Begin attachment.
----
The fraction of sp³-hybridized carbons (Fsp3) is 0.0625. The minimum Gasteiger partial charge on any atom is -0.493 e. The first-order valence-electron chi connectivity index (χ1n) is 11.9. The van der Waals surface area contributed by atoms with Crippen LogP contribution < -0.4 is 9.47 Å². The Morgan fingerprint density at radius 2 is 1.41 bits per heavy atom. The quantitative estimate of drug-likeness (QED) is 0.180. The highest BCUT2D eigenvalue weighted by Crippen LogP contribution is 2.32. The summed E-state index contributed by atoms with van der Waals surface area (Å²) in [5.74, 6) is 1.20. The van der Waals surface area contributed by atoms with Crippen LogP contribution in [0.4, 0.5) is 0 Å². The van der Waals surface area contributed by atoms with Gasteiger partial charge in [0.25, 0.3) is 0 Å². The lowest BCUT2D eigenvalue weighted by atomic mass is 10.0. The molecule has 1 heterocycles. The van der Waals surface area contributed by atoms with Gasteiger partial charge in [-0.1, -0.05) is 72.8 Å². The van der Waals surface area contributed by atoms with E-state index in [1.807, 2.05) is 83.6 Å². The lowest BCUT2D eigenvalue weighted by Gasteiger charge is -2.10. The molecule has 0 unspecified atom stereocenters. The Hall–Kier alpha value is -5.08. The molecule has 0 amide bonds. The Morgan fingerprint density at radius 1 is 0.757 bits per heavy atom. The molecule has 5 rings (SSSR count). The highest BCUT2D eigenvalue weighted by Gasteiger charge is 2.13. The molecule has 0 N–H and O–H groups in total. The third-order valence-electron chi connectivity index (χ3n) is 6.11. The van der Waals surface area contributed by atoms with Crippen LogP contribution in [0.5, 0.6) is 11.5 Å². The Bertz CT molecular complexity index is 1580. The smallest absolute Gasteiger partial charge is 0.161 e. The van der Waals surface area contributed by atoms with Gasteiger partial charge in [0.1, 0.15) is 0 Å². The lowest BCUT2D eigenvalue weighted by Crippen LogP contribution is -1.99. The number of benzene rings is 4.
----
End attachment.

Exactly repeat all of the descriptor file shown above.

The fraction of sp³-hybridized carbons (Fsp3) is 0.0625. The minimum Gasteiger partial charge on any atom is -0.493 e. The first-order valence-electron chi connectivity index (χ1n) is 11.9. The van der Waals surface area contributed by atoms with Crippen LogP contribution < -0.4 is 9.47 Å². The Morgan fingerprint density at radius 2 is 1.41 bits per heavy atom. The quantitative estimate of drug-likeness (QED) is 0.180. The highest BCUT2D eigenvalue weighted by Crippen LogP contribution is 2.32. The summed E-state index contributed by atoms with van der Waals surface area (Å²) in [5.74, 6) is 1.20. The van der Waals surface area contributed by atoms with Crippen LogP contribution in [0.4, 0.5) is 0 Å². The van der Waals surface area contributed by atoms with Gasteiger partial charge in [0.25, 0.3) is 0 Å². The lowest BCUT2D eigenvalue weighted by atomic mass is 10.0. The molecule has 1 heterocycles. The van der Waals surface area contributed by atoms with Gasteiger partial charge in [-0.1, -0.05) is 72.8 Å². The van der Waals surface area contributed by atoms with E-state index in [1.807, 2.05) is 83.6 Å². The lowest BCUT2D eigenvalue weighted by Gasteiger charge is -2.10. The molecule has 0 unspecified atom stereocenters. The Hall–Kier alpha value is -5.08. The molecule has 0 amide bonds. The Morgan fingerprint density at radius 1 is 0.757 bits per heavy atom. The molecule has 5 rings (SSSR count). The highest BCUT2D eigenvalue weighted by Gasteiger charge is 2.13. The molecule has 0 N–H and O–H groups in total. The third-order valence-electron chi connectivity index (χ3n) is 6.11. The van der Waals surface area contributed by atoms with Crippen LogP contribution in [0.5, 0.6) is 11.5 Å². The Bertz CT molecular complexity index is 1580. The smallest absolute Gasteiger partial charge is 0.161 e. The van der Waals surface area contributed by atoms with Gasteiger partial charge in [0.1, 0.15) is 0 Å². The lowest BCUT2D eigenvalue weighted by Crippen LogP contribution is -1.99. The number of benzene rings is 4.